In case you’d forgotten, here’s how the rates rise story went last year.
Budget meeting starts with 2.5% rates rise (Brown’s re-election promise). Then decides on 3.5%
Barely a month later Council decided household rates will rise on average by 5.6 per cent next year and 4.5 per cent thereafter.
The new transport levy is announced adding 4% to the average bill. Brown was still claiming ‘an overall rates increase of 2.5 per cent, which is down from the previous figure of 3.5 per cent’ despite the figures adding up to a 7.5% rates rise at this point.
The final figure is a 9.9% rates rise.
Here we go again.
It is interesting that Orsman is prepared to trot out Brown’s lies almost without further comment or analysis. It seems clear the Herald is backing Phil Goff for the mayoralty.
Len Brown outlines proposal for 'no surprises' budget
Auckland households are in line for a 3.5 per cent rates rise next year, although Mayor Len Brown would like to see this reduced to about 2.8 per cent.
Mr Brown today outlined his first proposal for what will be his last budget, calling it a "no surprises" budget.
It follows a topsy-turvy past few years of introducing a single rates system for the Super City and revaluations - which have contributed to large rates increases and decreases for many ratepayers.
This year's rates increases included the addition of a transport levy at the 11th hour, which took the average household rates increase to 9.9 per cent.
Mr Brown told the finance and performance committee that having been through a 10-year budget last year and several years of introducing a single rating system for the Super City this budget was about stability and delivering on decisions.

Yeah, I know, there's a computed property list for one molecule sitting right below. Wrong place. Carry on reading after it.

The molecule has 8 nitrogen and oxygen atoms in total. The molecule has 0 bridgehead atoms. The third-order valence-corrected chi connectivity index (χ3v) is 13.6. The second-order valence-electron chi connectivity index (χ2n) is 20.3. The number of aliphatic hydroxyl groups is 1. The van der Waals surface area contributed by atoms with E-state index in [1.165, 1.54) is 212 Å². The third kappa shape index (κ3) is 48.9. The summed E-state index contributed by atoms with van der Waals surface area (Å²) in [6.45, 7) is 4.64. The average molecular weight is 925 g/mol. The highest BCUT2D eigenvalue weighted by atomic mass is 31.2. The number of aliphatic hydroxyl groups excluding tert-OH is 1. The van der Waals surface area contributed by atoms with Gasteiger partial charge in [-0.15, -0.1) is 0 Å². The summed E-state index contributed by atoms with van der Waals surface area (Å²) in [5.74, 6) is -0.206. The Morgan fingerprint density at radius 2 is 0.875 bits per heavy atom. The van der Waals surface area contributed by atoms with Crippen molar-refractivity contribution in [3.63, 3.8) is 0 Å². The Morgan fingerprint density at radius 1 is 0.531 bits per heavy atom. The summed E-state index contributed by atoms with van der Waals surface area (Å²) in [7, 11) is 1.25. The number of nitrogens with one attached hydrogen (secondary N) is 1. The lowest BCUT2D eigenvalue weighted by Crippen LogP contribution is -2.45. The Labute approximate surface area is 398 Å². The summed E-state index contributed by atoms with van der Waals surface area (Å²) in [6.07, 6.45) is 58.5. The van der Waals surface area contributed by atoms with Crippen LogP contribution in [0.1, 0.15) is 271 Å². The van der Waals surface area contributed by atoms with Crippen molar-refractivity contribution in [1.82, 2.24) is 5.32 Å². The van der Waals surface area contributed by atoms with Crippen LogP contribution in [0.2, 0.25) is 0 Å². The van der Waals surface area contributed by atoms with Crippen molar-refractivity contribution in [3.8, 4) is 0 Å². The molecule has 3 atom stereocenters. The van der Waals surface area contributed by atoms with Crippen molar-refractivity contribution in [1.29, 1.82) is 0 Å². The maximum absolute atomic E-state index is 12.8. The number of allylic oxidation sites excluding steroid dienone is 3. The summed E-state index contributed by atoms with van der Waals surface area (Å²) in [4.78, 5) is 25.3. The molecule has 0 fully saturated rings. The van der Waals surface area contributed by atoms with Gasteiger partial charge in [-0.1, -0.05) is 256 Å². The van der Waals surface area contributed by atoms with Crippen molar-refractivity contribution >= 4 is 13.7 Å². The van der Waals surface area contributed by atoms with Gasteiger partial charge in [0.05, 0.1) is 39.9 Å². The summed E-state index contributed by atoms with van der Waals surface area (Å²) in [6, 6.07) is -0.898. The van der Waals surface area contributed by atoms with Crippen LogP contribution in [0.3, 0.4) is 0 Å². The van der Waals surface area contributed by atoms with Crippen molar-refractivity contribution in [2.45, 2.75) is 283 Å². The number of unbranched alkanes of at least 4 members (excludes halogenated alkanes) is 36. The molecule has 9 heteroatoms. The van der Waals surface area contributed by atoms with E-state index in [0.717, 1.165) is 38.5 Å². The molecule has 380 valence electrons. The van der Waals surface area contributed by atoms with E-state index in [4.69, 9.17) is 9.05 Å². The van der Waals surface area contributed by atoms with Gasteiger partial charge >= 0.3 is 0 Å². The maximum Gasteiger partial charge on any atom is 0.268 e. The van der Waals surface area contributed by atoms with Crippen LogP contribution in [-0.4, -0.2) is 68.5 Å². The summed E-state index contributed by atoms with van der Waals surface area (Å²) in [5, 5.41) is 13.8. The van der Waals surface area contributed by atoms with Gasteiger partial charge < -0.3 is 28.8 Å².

The mayor outlined a capital programme of $1.9 billion in the 2016 financial year that includes a transport programme of $720 million, water and wastewater of $440 million and investment in parks, sport and recreation of $170 million.
The overall rates increase would be 3.2 per cent - but a small drop in the percentage of rates businesses pay will push up the household figure by up to 3.5 per cent - but Mr Brown said he "would like to see this reduced to something close to 2.8 per cent".
"I am not proposing we consult on any further reductions to service levels but I am asking staff continue to scrutinise our costs, particularly those macro issues of inflation and interest rates."
The mayoral proposal will be considered by the governing body next Thursday.
2016 will see 10% plus rates hikes for sure.
The only light at the end of the tunnel is that the train wreck Brown mayoralty is coming to an end. Brown only knows one way and that is to lie and lie again. Don't expect any different from Phil Goff, who is already setting the tone of his mayoralty challenge by claiming he is standing as an 'independent'. Yeah right!
Victoria Crone will announce on Monday whether or not she will stand against ‘Len-on-steroids’ Goff. Fingers crossed.